Sitka UAF student Trevor Schoening earns award to study statewide food production in Alaska

Trevor Schoening (Photo courtesy of Trevor Schoening)

University of Alaska Fairbanks natural resources management student Trevor Schoening of Sitka, a junior, recently received a 2018 Spring Project Award from URSA, the Undergraduate Research and Scholarly Activity program.

The program awards up to $2,500 to students planning to conduct research or pursue creative projects during the spring semester. Twenty UAF students will receive awards this spring.

Schoening said he’s still developing his project and doesn’t want to build up too many expectations, especially since he’s unsure of his outcomes. But he plans to present his findings on April 10 at the UAF Research Day.

According to a UAF School of Natural Resources and Extension (SNRE) press release, Schoening said he hopes to get a better understanding of where food production is taking place around Alaska. He plans to use the directory provided on the Alaska Grown website to find farmers markets and will ask for a list of vendors to contact for production information.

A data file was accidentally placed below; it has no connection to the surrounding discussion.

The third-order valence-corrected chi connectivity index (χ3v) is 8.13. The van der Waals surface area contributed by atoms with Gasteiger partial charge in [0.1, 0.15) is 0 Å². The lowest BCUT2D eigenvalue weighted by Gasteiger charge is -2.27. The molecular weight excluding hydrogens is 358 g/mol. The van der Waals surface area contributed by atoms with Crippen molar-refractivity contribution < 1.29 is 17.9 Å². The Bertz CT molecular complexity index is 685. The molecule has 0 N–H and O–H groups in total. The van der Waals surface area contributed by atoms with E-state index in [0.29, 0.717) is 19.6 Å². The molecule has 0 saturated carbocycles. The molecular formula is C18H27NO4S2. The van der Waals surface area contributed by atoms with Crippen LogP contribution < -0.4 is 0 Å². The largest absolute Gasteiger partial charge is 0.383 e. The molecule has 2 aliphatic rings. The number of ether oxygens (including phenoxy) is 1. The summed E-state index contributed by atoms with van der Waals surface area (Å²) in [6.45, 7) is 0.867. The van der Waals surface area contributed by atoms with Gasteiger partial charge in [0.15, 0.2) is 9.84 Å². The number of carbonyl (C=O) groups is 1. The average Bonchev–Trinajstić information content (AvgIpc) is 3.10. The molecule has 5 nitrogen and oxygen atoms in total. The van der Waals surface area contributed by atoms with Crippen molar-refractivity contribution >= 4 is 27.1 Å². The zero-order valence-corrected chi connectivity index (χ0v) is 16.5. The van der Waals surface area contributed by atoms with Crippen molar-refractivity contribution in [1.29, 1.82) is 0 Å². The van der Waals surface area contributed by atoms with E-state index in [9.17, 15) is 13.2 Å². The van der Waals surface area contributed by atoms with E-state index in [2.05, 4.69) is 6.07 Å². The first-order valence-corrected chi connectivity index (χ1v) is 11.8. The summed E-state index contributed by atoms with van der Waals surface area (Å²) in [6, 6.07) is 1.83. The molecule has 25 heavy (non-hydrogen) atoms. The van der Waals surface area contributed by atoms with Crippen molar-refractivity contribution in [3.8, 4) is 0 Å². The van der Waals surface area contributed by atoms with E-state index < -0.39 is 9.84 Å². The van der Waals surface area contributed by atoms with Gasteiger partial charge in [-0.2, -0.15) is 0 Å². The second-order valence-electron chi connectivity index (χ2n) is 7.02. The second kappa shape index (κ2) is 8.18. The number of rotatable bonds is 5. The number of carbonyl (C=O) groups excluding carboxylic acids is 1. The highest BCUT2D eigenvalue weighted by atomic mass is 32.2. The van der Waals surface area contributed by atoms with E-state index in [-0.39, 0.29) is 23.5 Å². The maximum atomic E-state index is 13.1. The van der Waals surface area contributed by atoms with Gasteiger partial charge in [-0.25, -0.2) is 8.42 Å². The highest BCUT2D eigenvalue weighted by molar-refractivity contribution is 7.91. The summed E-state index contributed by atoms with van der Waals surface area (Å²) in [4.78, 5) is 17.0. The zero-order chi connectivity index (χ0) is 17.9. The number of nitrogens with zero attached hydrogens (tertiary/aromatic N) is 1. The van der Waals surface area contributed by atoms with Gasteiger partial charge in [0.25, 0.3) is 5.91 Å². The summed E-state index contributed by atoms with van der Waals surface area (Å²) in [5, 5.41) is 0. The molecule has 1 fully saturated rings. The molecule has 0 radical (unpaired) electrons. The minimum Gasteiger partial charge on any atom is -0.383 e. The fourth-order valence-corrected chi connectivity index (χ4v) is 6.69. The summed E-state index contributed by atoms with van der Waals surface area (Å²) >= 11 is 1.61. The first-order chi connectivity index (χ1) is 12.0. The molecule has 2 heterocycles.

“In short, my principal goal for this project is to gain a deeper spatial understanding of where food is being grown around Alaska, particularly with regard to distribution through farmers markets,” Schoening wrote in an email. “I hope to contact as many producers around the state as possible in order to obtain a sample representative of the state’s food production, and gather information on the physical location in Alaska where the food is produced, what type(s) of food the producer grows, and roughly how much food is grown by the producer annually. Ultimately the goal for the final project is to develop spatial maps (specific maps for different regions of the state) through GIS that display the geographic locations around Alaska where food is being produced for commercial sale at some scale.”